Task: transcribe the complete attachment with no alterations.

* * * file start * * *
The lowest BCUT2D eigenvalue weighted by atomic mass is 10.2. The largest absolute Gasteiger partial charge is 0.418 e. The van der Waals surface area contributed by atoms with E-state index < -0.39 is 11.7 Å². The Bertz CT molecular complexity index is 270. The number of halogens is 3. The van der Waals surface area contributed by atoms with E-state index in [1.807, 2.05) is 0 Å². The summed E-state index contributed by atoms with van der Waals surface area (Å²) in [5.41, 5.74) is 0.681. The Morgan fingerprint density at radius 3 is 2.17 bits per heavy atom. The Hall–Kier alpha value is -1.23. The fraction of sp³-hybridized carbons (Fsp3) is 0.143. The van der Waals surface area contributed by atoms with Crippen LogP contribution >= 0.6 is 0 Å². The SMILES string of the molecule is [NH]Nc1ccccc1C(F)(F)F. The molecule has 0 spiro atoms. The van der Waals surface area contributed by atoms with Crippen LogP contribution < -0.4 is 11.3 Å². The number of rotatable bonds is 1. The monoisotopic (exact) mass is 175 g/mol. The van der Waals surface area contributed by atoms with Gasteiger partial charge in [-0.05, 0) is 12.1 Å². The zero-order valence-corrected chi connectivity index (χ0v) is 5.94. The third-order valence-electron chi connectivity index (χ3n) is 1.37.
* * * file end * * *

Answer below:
The lowest BCUT2D eigenvalue weighted by atomic mass is 10.2. The largest absolute Gasteiger partial charge is 0.418 e. The van der Waals surface area contributed by atoms with E-state index < -0.39 is 11.7 Å². The Bertz CT molecular complexity index is 270. The number of halogens is 3. The van der Waals surface area contributed by atoms with E-state index in [1.807, 2.05) is 0 Å². The summed E-state index contributed by atoms with van der Waals surface area (Å²) in [5.41, 5.74) is 0.681. The Morgan fingerprint density at radius 3 is 2.17 bits per heavy atom. The Hall–Kier alpha value is -1.23. The fraction of sp³-hybridized carbons (Fsp3) is 0.143. The van der Waals surface area contributed by atoms with Crippen LogP contribution >= 0.6 is 0 Å². The SMILES string of the molecule is [NH]Nc1ccccc1C(F)(F)F. The molecule has 0 spiro atoms. The van der Waals surface area contributed by atoms with Crippen LogP contribution < -0.4 is 11.3 Å². The number of rotatable bonds is 1. The monoisotopic (exact) mass is 175 g/mol. The van der Waals surface area contributed by atoms with Gasteiger partial charge in [-0.05, 0) is 12.1 Å². The zero-order valence-corrected chi connectivity index (χ0v) is 5.94. The third-order valence-electron chi connectivity index (χ3n) is 1.37.